Did you find a box turtle and think it would be a fun pet, but now you’re regretting it? Or maybe you found one crossing the street and picked it up to protect it, but you don’t really want to keep it? On the other hand, maybe you’ve had your pet for years but don’t have time for it anymore?
Whatever your reason for not wanting to keep your turtle, you might be wondering where—or if—you can release it back into the wild.
The answer depends partly on how you got it, how long you’ve had it and whether you know exactly where it came from.
Releasing Wild-Caught Box Turtles
These can usually be released back into the wild …
Only if you’ve only had him for a short time. And only if you put him back where you found him.
To a box turtle, home is where he was born. And they will always try to go back home, even years later and no matter where they were moved to. So if you can’t put him back where he came from, he could get injured or killed trying to get there. Probably not the freedom you wanted for your pet.
If you’ve had your turtle for a long time, he also may no longer be able to survive in the wild, even if that’s where he came from. Even if you’ve tried to feed your turtle right and keep him healthy, he might not have the nutrient stores he needs to make it through the winter. Winter and hibernation are hard enough on wild turtles. Many don’t make it through, and it’s even less likely that your pet will make it.
Also, even though box turtles have instincts for hunting for food and finding hiding places to escape from heat, find humidity or get away from predators, one you’ve had in captivity for years may not have strong enough instincts to do these things well. A long-time pet is more likely to get sick and die or be killed by predators.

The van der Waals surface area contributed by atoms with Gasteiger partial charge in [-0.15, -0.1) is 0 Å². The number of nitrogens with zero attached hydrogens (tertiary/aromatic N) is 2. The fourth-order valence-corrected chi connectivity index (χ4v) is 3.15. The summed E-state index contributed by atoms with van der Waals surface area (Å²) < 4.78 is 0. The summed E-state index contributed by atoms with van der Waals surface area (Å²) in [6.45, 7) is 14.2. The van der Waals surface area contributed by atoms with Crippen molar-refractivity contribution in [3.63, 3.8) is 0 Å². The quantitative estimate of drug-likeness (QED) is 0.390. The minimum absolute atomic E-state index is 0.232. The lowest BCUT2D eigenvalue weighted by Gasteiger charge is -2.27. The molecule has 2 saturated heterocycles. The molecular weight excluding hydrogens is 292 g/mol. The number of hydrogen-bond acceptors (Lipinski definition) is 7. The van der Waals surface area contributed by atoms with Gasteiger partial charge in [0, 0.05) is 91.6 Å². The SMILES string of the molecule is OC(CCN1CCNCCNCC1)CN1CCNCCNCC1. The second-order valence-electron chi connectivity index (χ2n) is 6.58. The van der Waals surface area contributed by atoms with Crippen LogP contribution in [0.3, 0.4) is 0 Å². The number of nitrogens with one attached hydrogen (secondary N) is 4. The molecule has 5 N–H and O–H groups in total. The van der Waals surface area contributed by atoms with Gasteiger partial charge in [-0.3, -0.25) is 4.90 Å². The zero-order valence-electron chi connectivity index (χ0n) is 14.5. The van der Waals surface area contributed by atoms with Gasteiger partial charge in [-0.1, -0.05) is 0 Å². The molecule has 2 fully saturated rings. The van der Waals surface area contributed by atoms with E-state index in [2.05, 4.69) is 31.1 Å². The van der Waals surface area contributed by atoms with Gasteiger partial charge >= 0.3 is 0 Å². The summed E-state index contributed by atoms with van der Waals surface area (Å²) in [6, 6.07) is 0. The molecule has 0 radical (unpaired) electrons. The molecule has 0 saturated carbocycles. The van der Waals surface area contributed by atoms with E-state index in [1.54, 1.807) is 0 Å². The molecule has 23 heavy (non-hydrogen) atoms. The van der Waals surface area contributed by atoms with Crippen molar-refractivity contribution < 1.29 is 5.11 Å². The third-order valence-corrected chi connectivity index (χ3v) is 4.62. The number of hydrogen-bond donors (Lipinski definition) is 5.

Releasing Captive-Bred Box Turtles
These should never be released into the wild. They’ve never had to survive on their own and are unlikely to be able to do so. Especially if the kind of box turtle you have is not native to your area.
In many places it’s also illegal. Captive box turtles may carry bacteria or other germs that don’t harm them or you but could be dangerous to other wild box turtles. And if yours is a non-native turtle, it also shouldn’t be allowed to breed with the native population. In most of the US, box turtle populations are endangered enough. They don’t need your pet possibly adding to their problems.
What Can You Do With a Box Turtle You Don’t Want?
Find her a new home. There are a lot of people who would love a box turtle! Ask friends and family if they or someone they know would like her. If a local pet store sells box turtles, they may be able to help, although they will probably not sell it for you. A herp society may also be able to help you find a good home.
Make Sure You Follow Local Laws
Some states, especially those where box turtles are native, regulate both possession and transfer of box turtles. In some it is illegal to take box turtles from the wild. Once you have a box turtle, no matter where you got it, it may also be illegal to return it to the wild.
Some states require a special permit to keep even one box turtle. If you give your turtle to someone living in one of these states, that person must apply for a permit or add your turtle to the permit they already have.
Make sure you check your state laws before you do anything with your box turtle.
All these rules might make you want to just go back to your original idea to let your turtle go in the wild. But remember what we discussed above. Releasing him could be a death sentence for your turtle, and possibly for other wild turtles in the area.
If you cared enough about your pet to keep him safe before, please continue to keep him and his relatives safe: Find him a suitable new home.